It doesn’t seem like a great idea to go into a series of posts talking about Metro-style apps without briefly defining the core components that they are built on. The most fundamental piece of the puzzle for these apps is Windows Runtime, or WinRT for short. WinRT is probably best described as an unmanaged, native API that can be leveraged from many different languages via a mechanism called language projection. Read more to find out some more details about how WinRT works.
Today is Stop SOPA Day and websites across the Internet are shutting down for the day and replacing their content with information regarding SOPA. Head over to Google or Reddit and join the cause. If you were hoping to look up information on Wikipedia or buy something on Craigslist you’ll be out of luck today.
SOPA and PIPA are very dangerous laws that inherently break the way the Internet works. Please join the cause by signing the petition or calling your Congressmen.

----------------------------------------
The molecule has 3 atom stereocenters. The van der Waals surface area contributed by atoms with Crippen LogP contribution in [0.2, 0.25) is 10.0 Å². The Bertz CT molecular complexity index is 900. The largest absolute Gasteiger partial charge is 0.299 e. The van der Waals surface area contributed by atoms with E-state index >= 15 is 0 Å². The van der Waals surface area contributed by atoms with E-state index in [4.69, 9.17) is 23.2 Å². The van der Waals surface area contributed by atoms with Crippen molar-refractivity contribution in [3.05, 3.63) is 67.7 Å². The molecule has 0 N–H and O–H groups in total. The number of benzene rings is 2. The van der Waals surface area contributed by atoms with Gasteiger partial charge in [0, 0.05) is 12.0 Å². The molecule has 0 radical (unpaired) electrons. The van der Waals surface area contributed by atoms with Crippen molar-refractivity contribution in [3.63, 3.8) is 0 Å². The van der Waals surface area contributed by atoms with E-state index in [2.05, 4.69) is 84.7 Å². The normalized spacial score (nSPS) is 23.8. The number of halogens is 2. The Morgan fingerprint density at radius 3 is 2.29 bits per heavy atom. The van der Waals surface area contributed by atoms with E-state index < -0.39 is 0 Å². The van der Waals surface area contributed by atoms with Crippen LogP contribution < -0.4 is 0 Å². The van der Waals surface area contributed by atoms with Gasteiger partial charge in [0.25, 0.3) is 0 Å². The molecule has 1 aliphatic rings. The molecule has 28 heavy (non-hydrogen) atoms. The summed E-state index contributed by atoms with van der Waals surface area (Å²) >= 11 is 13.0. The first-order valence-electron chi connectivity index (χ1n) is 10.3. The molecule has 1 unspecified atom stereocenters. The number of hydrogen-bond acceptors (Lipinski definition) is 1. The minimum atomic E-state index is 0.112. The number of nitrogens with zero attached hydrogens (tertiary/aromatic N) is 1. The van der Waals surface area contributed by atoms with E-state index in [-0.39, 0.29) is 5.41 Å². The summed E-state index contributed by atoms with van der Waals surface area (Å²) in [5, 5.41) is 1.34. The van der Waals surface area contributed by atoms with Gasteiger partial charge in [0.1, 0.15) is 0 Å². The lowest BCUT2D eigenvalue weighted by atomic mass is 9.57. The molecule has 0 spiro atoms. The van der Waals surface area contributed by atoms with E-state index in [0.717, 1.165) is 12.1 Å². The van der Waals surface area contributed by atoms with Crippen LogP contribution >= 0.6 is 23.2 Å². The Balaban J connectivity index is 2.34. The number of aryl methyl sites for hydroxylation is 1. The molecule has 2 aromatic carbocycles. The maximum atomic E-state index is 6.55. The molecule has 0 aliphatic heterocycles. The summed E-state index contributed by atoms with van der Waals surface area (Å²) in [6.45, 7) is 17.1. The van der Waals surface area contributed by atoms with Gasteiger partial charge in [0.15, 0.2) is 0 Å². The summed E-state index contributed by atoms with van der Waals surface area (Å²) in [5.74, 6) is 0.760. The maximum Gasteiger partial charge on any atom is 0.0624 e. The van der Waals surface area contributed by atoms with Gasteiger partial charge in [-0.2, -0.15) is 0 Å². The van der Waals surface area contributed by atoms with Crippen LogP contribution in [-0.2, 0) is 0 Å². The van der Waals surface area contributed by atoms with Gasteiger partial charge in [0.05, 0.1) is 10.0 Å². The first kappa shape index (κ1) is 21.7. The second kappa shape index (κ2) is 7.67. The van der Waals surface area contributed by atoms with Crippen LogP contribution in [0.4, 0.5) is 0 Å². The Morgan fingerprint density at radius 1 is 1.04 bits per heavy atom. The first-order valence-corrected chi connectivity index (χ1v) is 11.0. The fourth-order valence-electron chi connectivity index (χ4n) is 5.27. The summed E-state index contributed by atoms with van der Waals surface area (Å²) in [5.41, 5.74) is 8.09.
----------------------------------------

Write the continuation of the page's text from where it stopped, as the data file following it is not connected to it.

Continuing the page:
Which should you choose?
In the process of writing my first Windows 8 Metro style app using C# and XAML, I came across some limitations of the current WebView control’s implementation. The flow for the feature I was working on is fairly simple:
- Content for a webpage is displayed in a WebView (using the WebView’s Source property).
- User browses the page until they find something they want to save.
- User clicks a save button and the app parses the information into a readable format for saving in the app’s storage.
This is a pretty straightforward concept and I thought the implementation would be just as intuitive. Judging by the similarity of the WebView control to the Silverlight WebBrowser control, I went about implementing this functionality as I would have for Silverlight. I set the WebView’s Source property to the initial Uri where I wanted the browsing to begin. I wired up a test button that I thought would kick off the parsing process. That’s when I started to run into problems.